Dish Network, the second- largest U.S. satellite-TV provider, filed a trademark for “Ollo” for their LTE-Advanced network.
Dish Network owns 40 MHz of spectrum in the 2 GHz band that it wants to use. Earlier this year Dish wrote a letter to the FCC (pdf) asking them for permission to build the network.
“According to two trademark applications Dish filed for Ollo on Nov. 9, the company would like to be able to use the brand for both mobile equipment and services, including mobile phones, tablets, and telecommunications services. Among the services Dish says the brand could be used for are wireless video, voice and broadband Internet access.”
Dish Network apparently plans to use a 2x 20 MHz configuration (20MHz up and 20MHz down), with potential speeds of over 600 Mbps. That’s double the bandwidth of Verizons 2 X 10MHz LTE system. LTE-Advanced features advanced modulation and MIMO antenna techniques to improve coverage and speed.
Dish CEO Joseph Clayton said earlier this month that the company would be open to wireless partnerships.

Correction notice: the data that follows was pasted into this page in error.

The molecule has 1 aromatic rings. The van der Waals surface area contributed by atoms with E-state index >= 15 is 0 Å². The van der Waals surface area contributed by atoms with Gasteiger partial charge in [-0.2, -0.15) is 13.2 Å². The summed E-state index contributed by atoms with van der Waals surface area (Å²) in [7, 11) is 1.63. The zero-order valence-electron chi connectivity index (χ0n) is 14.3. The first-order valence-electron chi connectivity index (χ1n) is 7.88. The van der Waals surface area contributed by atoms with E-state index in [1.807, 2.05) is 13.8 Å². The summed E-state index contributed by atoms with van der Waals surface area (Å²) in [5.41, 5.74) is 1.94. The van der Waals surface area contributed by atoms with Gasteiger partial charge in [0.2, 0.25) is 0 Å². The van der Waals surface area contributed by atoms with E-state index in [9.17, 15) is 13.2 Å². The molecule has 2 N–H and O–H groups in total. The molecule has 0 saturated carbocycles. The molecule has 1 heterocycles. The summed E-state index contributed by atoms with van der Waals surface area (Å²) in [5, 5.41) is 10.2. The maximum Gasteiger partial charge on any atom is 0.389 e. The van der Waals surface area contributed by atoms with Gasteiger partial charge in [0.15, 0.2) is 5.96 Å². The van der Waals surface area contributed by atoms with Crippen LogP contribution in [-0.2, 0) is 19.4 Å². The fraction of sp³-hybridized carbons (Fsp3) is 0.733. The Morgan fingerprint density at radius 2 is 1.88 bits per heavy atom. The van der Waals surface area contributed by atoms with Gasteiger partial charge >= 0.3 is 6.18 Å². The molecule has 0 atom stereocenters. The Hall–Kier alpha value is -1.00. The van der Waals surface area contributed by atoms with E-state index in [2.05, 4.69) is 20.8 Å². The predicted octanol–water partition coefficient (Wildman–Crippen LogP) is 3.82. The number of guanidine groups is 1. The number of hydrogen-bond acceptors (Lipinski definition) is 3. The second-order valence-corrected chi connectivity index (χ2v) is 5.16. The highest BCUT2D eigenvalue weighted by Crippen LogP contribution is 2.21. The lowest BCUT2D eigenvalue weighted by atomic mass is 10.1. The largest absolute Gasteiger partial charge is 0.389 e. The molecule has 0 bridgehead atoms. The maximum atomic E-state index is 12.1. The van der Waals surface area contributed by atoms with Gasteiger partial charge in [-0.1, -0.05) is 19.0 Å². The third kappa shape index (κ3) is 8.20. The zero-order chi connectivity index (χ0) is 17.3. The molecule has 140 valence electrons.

SNL Kagan analyst Mariam Rondeli says Dish is going to need a lot of money to build out the network, and might need to simply outsource their network rollout to someone like Nokia Siemens Networks, Ericsson, Huawei, or others.
Chairman Charlie Ergen purchased bankrupt satellite phone providers DSBD North America (ICO) and Terrestar Networks this year, as well as Blockbuster. That may allow Dish Networks to offer Internet video for mobile devices.
Sprint’s Network Vision was detailed recently. Sprint’s Network Vision plans to use their own Nextel frequencies (at 1.9GHz) and Lightsquared (at 1.6 GHz) as well as the 2.6 GHz band which they and Clearwire jointly own and operate.
Clearwire announced its own LTE-Advanced strategy in August which will use Time Division LTE (TD-LTE) on their 2.6 GHz spectrum.
Sprint owns about 54% of Clearwire which currently uses WiMAX. Clearwire warned that it could skip a debt payment coming due on Dec. 1, but that may be a “ploy” to win financial support from partner Sprint Nextel or another company, says Business Week. Clearwire gets most of its revenue from Sprint, which buys wireless capacity wholesale and then resells the service to its own customers.
The entire federal government now views LightSquared about as favorably as an envelope full of anthrax, says satphone analyst Tim Farrar. That may leave a space for Dish (and Facebook) to step in.
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